Monday 2 October 2017

CBSE Class 11 - Business Studies - Banks and Functions Of Commercial Banks (#cbseNotes)

Banks and Functions Of Commercial Banks

CBSE Class 11 - Business Studies - Banks and Functions Of Commercial Banks (#cbseNotes)

Banks occupy an important position in the modern business world. No country can make commercial and industrial progress without a well organised banking system. Banks encourage the habit of saving among the public. They mobilise
small savings and chennelise them into productive uses.

Q: How will you define bank?

Answer: A bank is an institution which deals in money and credit. It collects deposits from the public and supplies credit, thereby facilitating exchange. It also performs many other function like credit creation, agency functions, general services etc Hence a Bank is an organisation which accepts deposits, lends money and perform other agency functions.

Q: What are commercial banks?

Answer: These are governed by Indian banking regulation Act 1949 . A commercial bank is an institution which performs the functions of accepting deposits, granting loans and making investments with the motive of earning profits.

Q: What are the functions of commercial banks?

CBSE Class 11 - Business Studies - Banks and Functions Of Commercial Banks (#cbseNotes)

Primary Functions :
1. Accepting Deposits 
Accepting deposits is the main function of commercial banks. Banks offer diffrent types of Bank accounts to suit the requirements and needs of different customers. Different types of Bank accounts are as follows:
A. Fixed Deposit 
Account Money is deposited in the account for a fixed period. After expiry of specified period person can claim his money from the bank. Usually the rate of interest is maximum in this account. The longer the period of deposit, the higher will be the rate of interest on deposit.

B. Current Deposit Account 
Current deposit Accounts are opened by businessman. The account holder can deposit and withdraw money whenever desired. As the deposit is repayable on demand, it is also known as demand deposit Withdrawals are always made by cheque. No interest is paid on current accounts. Rather charges are taken by bank for services rendered by it.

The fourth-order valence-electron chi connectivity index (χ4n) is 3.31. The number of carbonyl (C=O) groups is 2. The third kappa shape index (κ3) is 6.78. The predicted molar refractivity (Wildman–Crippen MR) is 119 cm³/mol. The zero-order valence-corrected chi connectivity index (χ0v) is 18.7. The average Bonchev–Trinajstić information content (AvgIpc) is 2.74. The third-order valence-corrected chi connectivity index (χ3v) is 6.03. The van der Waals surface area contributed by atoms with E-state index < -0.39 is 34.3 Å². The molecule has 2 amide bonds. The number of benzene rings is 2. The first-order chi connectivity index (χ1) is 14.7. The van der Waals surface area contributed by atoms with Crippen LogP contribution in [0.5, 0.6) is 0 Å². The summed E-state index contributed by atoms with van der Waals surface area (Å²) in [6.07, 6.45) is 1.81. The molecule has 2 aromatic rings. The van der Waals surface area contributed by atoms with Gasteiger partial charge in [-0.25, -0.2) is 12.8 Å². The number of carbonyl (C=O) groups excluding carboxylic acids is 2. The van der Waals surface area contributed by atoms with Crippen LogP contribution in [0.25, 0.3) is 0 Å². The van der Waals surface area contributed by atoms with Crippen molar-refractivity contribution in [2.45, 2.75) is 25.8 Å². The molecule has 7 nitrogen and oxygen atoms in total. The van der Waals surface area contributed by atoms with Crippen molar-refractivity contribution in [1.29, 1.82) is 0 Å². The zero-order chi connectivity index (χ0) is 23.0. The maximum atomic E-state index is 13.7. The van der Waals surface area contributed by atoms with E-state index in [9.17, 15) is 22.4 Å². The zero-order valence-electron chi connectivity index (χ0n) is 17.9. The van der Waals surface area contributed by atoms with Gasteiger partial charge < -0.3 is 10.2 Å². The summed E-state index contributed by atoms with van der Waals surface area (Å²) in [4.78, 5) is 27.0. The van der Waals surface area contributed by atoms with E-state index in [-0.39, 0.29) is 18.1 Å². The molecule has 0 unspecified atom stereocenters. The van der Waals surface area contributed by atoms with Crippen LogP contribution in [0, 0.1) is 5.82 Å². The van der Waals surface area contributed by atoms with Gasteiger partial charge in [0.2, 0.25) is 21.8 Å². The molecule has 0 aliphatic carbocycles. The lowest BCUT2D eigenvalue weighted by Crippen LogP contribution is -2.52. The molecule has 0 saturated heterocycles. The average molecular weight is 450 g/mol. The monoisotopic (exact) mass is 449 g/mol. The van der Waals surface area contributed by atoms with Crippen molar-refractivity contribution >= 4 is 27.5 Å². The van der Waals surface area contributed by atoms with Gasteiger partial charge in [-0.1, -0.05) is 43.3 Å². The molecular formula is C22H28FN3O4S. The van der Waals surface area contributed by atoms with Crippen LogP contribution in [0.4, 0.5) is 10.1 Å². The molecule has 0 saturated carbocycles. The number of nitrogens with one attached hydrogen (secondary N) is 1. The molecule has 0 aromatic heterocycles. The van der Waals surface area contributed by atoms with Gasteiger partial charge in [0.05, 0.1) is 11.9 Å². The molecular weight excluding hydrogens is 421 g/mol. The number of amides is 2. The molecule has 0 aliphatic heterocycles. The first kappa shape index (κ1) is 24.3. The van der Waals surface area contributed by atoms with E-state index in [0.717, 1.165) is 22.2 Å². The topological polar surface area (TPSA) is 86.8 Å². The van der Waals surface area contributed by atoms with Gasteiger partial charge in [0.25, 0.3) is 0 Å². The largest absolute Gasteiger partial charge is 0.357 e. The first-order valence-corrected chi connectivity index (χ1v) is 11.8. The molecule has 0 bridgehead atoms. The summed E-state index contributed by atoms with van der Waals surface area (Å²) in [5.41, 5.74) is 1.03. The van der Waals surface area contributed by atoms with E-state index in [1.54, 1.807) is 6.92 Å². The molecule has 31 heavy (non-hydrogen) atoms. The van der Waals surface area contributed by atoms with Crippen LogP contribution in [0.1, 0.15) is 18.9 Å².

C. Saving Deposit Account
The aim of a saving account is to mobilise savings of the public. A person can open this a/c by depositing a small sum of money. He can withdraw money from his account and make additional deposits at will. Account holder also gets interest on his deposit in this account though the rate of interest is lower than the rate of interest on fixed deposit account.

D. Recurring Deposit Account 
The aim of recurring deposit is to encourage regular savings by the people. A depositer can deposit a fixed amount, say Rs. 100 every month for a fixed period. The amount together with interest is repaid on maturity. The interest rate on this account is higher than that on saving deposits.

E. Multiple Option Deposit Account 
It is a type of saving Bank A/c in which deposit in excess of a particular limit gets automatically transferred into Fixed Deposit. On the other hand, in case adequate fund is not available in our saving Bank Account so as to honour a cheque that we have issued the required amount gets automatically transferred from fixed deposit to the saving bank account. Therefore, the account holder has twin benefits from this amount
(i) he can earn more interest and
(ii) It lowers the risk of dishonouring a cheque.

2. Lending Money 
With the help of money collected through various types of deposits, commercial banks lend finance to businessman, farmers, and others. The main ways of lending money are as follows:

A. Term Loans 
These loans are provided by the banks to their customers for a fixed period to purchases Machinery, Truck, Scooter, House etc. The borrowers repay there loans in Monthly/Quarterly/Half Yearly/ Annual instalments.

B. Bank Overdraft